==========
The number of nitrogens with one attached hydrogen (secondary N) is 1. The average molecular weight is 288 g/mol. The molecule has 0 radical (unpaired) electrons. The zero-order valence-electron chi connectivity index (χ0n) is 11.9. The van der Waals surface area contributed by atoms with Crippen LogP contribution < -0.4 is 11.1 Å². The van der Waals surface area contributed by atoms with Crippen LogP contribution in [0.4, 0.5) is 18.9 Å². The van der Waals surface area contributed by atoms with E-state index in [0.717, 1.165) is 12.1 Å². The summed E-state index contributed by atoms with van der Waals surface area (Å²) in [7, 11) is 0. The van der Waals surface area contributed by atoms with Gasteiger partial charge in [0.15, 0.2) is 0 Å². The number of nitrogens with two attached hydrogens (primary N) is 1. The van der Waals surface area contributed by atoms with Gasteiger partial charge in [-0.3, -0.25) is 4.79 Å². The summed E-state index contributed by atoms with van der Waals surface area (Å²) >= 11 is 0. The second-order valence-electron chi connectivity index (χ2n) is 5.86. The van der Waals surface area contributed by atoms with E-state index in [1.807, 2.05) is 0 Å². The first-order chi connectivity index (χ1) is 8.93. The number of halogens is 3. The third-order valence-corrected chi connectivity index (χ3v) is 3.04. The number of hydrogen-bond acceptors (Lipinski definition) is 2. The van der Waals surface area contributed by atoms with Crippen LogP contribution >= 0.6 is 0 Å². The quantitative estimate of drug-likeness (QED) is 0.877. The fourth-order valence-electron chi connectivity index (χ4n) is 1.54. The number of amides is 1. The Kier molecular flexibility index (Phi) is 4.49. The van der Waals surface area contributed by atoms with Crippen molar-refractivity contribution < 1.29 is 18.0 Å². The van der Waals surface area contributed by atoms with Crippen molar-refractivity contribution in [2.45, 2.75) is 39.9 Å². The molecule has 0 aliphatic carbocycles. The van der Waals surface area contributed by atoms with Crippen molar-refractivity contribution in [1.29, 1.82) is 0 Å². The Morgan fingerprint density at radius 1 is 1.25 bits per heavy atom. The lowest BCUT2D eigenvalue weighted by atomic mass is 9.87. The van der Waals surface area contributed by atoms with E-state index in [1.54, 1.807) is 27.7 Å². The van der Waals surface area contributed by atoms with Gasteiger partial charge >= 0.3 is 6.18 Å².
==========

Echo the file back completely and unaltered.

The number of nitrogens with one attached hydrogen (secondary N) is 1. The average molecular weight is 288 g/mol. The molecule has 0 radical (unpaired) electrons. The zero-order valence-electron chi connectivity index (χ0n) is 11.9. The van der Waals surface area contributed by atoms with Crippen LogP contribution < -0.4 is 11.1 Å². The van der Waals surface area contributed by atoms with Crippen LogP contribution in [0.4, 0.5) is 18.9 Å². The van der Waals surface area contributed by atoms with E-state index in [0.717, 1.165) is 12.1 Å². The summed E-state index contributed by atoms with van der Waals surface area (Å²) in [7, 11) is 0. The van der Waals surface area contributed by atoms with Gasteiger partial charge in [0.15, 0.2) is 0 Å². The number of nitrogens with two attached hydrogens (primary N) is 1. The van der Waals surface area contributed by atoms with Gasteiger partial charge in [-0.3, -0.25) is 4.79 Å². The summed E-state index contributed by atoms with van der Waals surface area (Å²) >= 11 is 0. The second-order valence-electron chi connectivity index (χ2n) is 5.86. The van der Waals surface area contributed by atoms with E-state index in [1.807, 2.05) is 0 Å². The first-order chi connectivity index (χ1) is 8.93. The number of halogens is 3. The third-order valence-corrected chi connectivity index (χ3v) is 3.04. The number of hydrogen-bond acceptors (Lipinski definition) is 2. The van der Waals surface area contributed by atoms with Crippen LogP contribution >= 0.6 is 0 Å². The quantitative estimate of drug-likeness (QED) is 0.877. The fourth-order valence-electron chi connectivity index (χ4n) is 1.54. The number of amides is 1. The Kier molecular flexibility index (Phi) is 4.49. The van der Waals surface area contributed by atoms with Crippen molar-refractivity contribution < 1.29 is 18.0 Å². The van der Waals surface area contributed by atoms with Crippen molar-refractivity contribution in [2.45, 2.75) is 39.9 Å². The molecule has 0 aliphatic carbocycles. The van der Waals surface area contributed by atoms with Crippen molar-refractivity contribution in [1.29, 1.82) is 0 Å². The Morgan fingerprint density at radius 1 is 1.25 bits per heavy atom. The lowest BCUT2D eigenvalue weighted by atomic mass is 9.87. The van der Waals surface area contributed by atoms with E-state index in [1.54, 1.807) is 27.7 Å². The van der Waals surface area contributed by atoms with Gasteiger partial charge >= 0.3 is 6.18 Å².